OJOG  Vol.6 No.10 , September 2016
A Multivariate Analysis of Correlation between Severity and Duration of Symptoms, Patient Profile and Stage of Endometriosis
ABSTRACT
Background: Endometriosis is an important cause of infertility and chronic pelvic pain. Our study aims to understand the cause and effect relationship of endometriosis with these two clinical presentations. Objectives: 1) To study the correlation between stage of endometriosis with pain and infertility; 2) To evaluate role of transvaginal ultrasound for diagnosis of endometriosis using laparoscopic diagnosis as gold standard. Methodology: Total of 89 women presenting with infertility and or pain and with laparoscopic findings of endometriosis were included in the study. The results were analysed by logistic regression. Results: The mean age of women was 29.67 years. Seventy three percent of patients had moderate to severe disease while 31.46% of patients with endometriosis were infertile. Symptom of pain could be categorised as dysmenorrhea (71.47%), dyspareunia (41.5%) and dyschezia (15.7%). There was no association of endometriosis stage with the pain type, duration of symptoms. Transvaginal ultrasound seems a reliable test for diagnosis of ovarian endometriosis and advanced stage disease. 87.5% of patients with ovarian endometrioma had advanced disease (higher than Stage II rAFS). Conclusion: No correlation was found between the stage of endometriosis and severity of symptoms. Presence of endometrioma on USG was associated with advanced stage of endometriosis.

1. Introduction

Endometriosis is a distressing chronic disease typically affecting women of reproductive age group. Affected women may be totally asymptomatic, or could present with chronic pelvic pain, infertility, dysmenorrhoea, and cyclic urinary or bowel complaints. Numerous studies have been conducted enquiring into the association between pain, infertility and stage of disease but existence of casual relationship is still a matter of debate. While some studies Fedele et al. (1990) [1] , Mahmood et al. (1991) [2] and Ripps & Martin (1991) [3] reported no association between stage of disease and severity and frequency of pain symptoms, a positive association between advanced stage disease and dysmenorrhoea was observed by Fedele et al. (1992) [4] and Stovall et al. (1997) [5] . Milingos et al. (2006) [6] and Muzii et al. (1997) [7] reported an association between AFS scoring and severity of dysmenorrhoea. It is documented that endometriosis was present in only 50% of patients with chronic pelvic pain and 30% to 80% of patients with infertility [8] . Gold standard for diagnosis of endometriosis is laparoscopy. Being an expensive and invasive surgical procedure it may cause delays in the diagnosis especially in low resource countries. Diagnostic delay for up to 7 to 12 years is known [9] . Finding a simple, reliable, cheap and non-invasive method could reduce the years of suffering for these women. The present study was conducted with the aim:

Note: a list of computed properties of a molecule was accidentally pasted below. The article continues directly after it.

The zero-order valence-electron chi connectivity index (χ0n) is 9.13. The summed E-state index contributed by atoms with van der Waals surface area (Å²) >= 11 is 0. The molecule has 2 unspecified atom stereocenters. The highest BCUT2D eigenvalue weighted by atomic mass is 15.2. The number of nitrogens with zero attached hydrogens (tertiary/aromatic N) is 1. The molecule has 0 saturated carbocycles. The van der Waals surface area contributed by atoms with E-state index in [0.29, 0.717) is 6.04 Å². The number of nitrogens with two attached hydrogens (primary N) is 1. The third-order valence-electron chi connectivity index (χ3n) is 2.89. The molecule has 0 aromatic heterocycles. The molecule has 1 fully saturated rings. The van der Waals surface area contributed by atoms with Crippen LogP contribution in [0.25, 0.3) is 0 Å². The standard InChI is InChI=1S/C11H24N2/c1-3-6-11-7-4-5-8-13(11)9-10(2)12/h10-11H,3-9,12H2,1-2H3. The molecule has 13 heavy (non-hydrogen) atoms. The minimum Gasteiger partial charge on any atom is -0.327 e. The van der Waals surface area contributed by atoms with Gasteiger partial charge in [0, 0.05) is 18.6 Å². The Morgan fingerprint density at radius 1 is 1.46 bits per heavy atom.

1) To study the correlation between stage of endometriosis with pain and infertility.

2) To evaluate the role of abdominal and or transvaginal USG for diagnosis of endometriosis.

2. Material and Methods

This prospective cross sectional study was conducted in the department of Obstetrics and Gynecology from years Jan 2013 to December 2013 at Guru Teg Bahadur hospital, DelhiIndia. Consecutive patients presenting during the study period were recruited. Total of 89 women were studied. Inclusion criteria were women presenting with either infertility and/or pain and having laparoscopic findings of endometriosis. Diagnosis of endometriosis was established by visual inspection and grading done according to revised AFS classification at laparoscopy. Morphological type and anatomical location of the implants were also recorded. The exclusion criteria were established diagnosis or laparoscopic findings of other chronic diseases like pelvic inflammatory disease, inflammatory bowel disease, and dense adhesions following past abdominal or pelvic surgery that can cause pelvic pain.

Details of participants including age, parity, chief complaints and their duration, type of pain and infertility were collected. Pain was further categorized into dysmenorrhoea, dyspareunia and dyschezia and recorded as present or absent. Infertility was defined as inability to conceive despite of one year of regular unprotected intercourse. All patients were subjected to trans-abdominal and trans-vaginal sonography. Evidence of endometrioma or other findings including simple ovarian cyst, adnexal mass or adenomyosis were also noted.